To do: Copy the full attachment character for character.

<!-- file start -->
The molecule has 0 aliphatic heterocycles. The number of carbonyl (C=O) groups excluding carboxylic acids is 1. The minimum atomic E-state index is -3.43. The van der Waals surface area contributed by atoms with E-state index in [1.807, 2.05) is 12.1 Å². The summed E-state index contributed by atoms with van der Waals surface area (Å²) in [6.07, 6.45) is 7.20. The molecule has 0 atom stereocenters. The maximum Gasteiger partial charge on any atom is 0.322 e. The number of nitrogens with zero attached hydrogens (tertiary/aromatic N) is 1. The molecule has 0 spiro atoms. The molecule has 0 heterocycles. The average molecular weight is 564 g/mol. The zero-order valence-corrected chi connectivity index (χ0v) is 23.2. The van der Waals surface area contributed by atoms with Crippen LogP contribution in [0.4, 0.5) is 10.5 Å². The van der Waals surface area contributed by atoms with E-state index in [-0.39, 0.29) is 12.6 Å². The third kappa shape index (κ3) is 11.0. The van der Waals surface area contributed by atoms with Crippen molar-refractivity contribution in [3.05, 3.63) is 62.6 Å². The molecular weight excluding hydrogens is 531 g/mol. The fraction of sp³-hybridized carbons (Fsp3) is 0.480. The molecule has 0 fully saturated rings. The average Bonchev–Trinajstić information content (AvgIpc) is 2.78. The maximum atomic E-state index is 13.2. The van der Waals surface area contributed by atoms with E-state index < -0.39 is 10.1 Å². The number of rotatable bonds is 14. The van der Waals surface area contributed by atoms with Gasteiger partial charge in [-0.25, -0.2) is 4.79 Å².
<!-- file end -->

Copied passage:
The molecule has 0 aliphatic heterocycles. The number of carbonyl (C=O) groups excluding carboxylic acids is 1. The minimum atomic E-state index is -3.43. The van der Waals surface area contributed by atoms with E-state index in [1.807, 2.05) is 12.1 Å². The summed E-state index contributed by atoms with van der Waals surface area (Å²) in [6.07, 6.45) is 7.20. The molecule has 0 atom stereocenters. The maximum Gasteiger partial charge on any atom is 0.322 e. The number of nitrogens with zero attached hydrogens (tertiary/aromatic N) is 1. The molecule has 0 spiro atoms. The molecule has 0 heterocycles. The average molecular weight is 564 g/mol. The zero-order valence-corrected chi connectivity index (χ0v) is 23.2. The van der Waals surface area contributed by atoms with Crippen LogP contribution in [0.4, 0.5) is 10.5 Å². The van der Waals surface area contributed by atoms with E-state index in [-0.39, 0.29) is 12.6 Å². The third kappa shape index (κ3) is 11.0. The van der Waals surface area contributed by atoms with Crippen molar-refractivity contribution in [3.05, 3.63) is 62.6 Å². The molecular weight excluding hydrogens is 531 g/mol. The fraction of sp³-hybridized carbons (Fsp3) is 0.480. The molecule has 0 fully saturated rings. The average Bonchev–Trinajstić information content (AvgIpc) is 2.78. The maximum atomic E-state index is 13.2. The van der Waals surface area contributed by atoms with E-state index < -0.39 is 10.1 Å². The number of rotatable bonds is 14. The van der Waals surface area contributed by atoms with Gasteiger partial charge in [-0.25, -0.2) is 4.79 Å².